Casting Minorities in TV Shows

Alicia Valenciana, Opinion Reporter

Reading Time: < 1 minute

In the 2017 Hollywood science fiction production “Ghost in the Shell,” the casting choice of Scarlett Johansson had been condemned for the “whitewashing” of Motoku Kusanagi, a Japanese character. Guy Aoki, the Founding President of the Media Action Network for Asian Americans (MANAA) emphasized,”Hollywood continues to make the same excuses, that there aren’t big enough Asian/ Asian American names to open a blockbuster film.”

Minorities are often underrepresented as leading actors in films, as TV show creators, and as writers, without the well deserved recognition of the importance they hold in society.
According to Paige Austin on,

“When evaluating race and ethnicity of characters in film and television, 71.1 percent were white, 12.2 percent black, 5.8 percent Hispanic/ Latino, 5.1 percent Asian, 2.3 percent Middle Eastern and 3.1 percent considered other,” according to Paige Austin in an article on the lack of diversity in Hollywood on Casting predominantly white males in TV networks limits the amount of racial diversity, leading to discrimination within the entertainment industry.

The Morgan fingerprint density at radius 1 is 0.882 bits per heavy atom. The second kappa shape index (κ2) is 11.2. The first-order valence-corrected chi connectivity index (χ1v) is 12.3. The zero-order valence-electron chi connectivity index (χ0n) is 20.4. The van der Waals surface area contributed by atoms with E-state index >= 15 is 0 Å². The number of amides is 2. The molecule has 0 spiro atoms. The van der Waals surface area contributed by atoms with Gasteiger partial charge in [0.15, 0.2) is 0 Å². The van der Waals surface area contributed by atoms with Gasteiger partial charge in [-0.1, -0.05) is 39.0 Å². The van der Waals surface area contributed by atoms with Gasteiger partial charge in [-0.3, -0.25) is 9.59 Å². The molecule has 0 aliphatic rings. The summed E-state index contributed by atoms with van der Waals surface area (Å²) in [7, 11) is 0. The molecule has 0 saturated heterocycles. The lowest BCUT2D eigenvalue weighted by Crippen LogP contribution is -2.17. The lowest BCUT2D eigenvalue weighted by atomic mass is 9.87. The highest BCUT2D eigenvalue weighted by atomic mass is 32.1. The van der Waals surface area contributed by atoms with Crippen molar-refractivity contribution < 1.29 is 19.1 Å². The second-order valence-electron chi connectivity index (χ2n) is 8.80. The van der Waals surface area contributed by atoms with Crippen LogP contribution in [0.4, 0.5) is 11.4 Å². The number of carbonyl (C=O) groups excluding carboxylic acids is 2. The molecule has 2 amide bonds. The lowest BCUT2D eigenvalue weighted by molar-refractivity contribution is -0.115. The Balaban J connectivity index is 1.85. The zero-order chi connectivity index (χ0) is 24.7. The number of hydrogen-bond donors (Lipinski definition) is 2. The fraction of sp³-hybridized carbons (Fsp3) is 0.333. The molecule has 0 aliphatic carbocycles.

Promoting cultural, gender and racial diversity within TV networks creates a sense of equality and allows the audience to feel a connection with actors, performers, etc. Audiences prefer to be able to view themselves on screen, and the reality that minorities together comprise the majority of society. The casting of minorities in more TV shows reflects the world around us, as well as the significant role they play in society.

Teenagers can promote racial diversity by their viewing of shows such as “The Fosters,” “Scandal,” “How to Get Away with Murder,” “Orange is the New Black” and “Blackish.”